Have you ever wondered why professional trainers are so good at getting reliable behaviour in animals? Have you ever noticed your dog will do anything for your trainer in class but when you get home they suddenly seem to have suffered hearing loss?
I will let you in on our (not so secret) secret. The reason dogs listen to us so well is because we provide consequences.
As Dr. Susan Friedman so eloquently puts it, “Behaviour doesn’t flow like a fountain, it is a tool to produce consequences.” Which is another way of saying "dogs do what works." Trainers manipulate this system to ensure that the behaviours we like “work” for the dog and that the ones we don’t like don’t.
These dogs know that holding a sit stay while I take photos of them is going to pay off.
When I take my dogs for an off-leash walk (which on my 13.5 acre property is every walk) I ALWAYS bring my treat pouch. If I can’t find it, I take the time to search for it. If it is empty, I take the time to fill it. I simply NEVER go out without it and guess what? My dogs (who didn’t used to) now have amazing off-leash skills. They make an effort to stay close to me, they check in with me on their own initiative, and they recall on a dime when called. It’s worth their while to listen to me because I pay them well to do so. That doesn’t mean I use treats on every single walk, but I am always prepared to provide reinforcement if I feel its warranted as well as keeping up a sufficient variable schedule of reinforcement to ensure the behaviours I like stay reliable.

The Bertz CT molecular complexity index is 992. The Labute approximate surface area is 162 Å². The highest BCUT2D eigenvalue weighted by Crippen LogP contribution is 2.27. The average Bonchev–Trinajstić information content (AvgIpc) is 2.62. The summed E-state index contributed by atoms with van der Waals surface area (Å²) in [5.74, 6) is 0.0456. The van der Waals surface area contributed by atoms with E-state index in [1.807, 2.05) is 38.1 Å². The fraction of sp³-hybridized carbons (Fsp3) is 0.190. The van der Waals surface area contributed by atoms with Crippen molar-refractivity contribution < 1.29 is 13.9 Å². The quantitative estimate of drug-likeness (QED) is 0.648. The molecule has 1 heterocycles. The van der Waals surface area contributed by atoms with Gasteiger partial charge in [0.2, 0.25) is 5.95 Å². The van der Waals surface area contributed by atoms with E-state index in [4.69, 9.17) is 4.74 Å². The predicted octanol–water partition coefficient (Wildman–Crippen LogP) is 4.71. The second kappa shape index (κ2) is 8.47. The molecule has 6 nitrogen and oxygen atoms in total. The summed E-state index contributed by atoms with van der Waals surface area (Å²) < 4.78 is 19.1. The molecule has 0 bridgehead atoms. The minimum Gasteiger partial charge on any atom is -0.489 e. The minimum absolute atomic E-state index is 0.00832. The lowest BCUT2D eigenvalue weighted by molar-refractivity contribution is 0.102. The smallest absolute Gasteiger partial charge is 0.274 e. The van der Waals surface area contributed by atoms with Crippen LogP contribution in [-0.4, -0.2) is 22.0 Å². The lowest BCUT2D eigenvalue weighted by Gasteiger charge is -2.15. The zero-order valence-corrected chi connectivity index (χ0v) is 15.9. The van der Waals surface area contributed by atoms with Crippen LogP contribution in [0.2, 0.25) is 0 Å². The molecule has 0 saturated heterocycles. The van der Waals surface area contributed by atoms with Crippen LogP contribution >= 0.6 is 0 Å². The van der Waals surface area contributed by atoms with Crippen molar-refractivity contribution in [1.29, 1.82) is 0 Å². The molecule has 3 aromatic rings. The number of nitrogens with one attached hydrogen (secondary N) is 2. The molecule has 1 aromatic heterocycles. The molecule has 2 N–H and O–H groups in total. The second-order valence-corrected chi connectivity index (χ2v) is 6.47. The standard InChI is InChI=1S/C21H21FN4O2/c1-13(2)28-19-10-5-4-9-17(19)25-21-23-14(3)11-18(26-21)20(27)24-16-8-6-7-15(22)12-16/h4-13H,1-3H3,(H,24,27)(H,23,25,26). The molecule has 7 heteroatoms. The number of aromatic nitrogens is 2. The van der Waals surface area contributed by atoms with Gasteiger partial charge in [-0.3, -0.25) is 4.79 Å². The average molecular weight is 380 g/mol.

You might think that needing to bring treats every time you take the dogs out is annoying or impractical; however let me ask you this: Are you able to remember your wallet, keys and cell phone every time you go out? It’s just as easy to get into the habit of bringing a small pouch, fanny pack or ziplock bag of snacks every time you take your dog for a walk. There are different brands of treat pouches, some of which are quite stylish, that you can keep clipped to your leash, waist or sling over your shoulder (check out these, these or these).
My favourite and most used treat pouch with my recall whistle attached.
You might worry that if you train with food rewards your dog will become reliant on them. This is absolutely true, they will be, but you needn't worry because ALL behaviour is always reliant on consequences. If you choose not to use food (or other rewards such as toys, access to outside, the removal of rewards/time outs etc.) in training then you will likely be reliant on force and/or the threat of force (yelling, leash jerking, shocking etc.). Whichever side of the training spectrum you gravitate towards (I strongly recommend the former) you will ALWAYS be reliant on providing consequences. Besides, we have to feed our dogs every day anyway, so why not make some of that meal contingent on behaviours we like?
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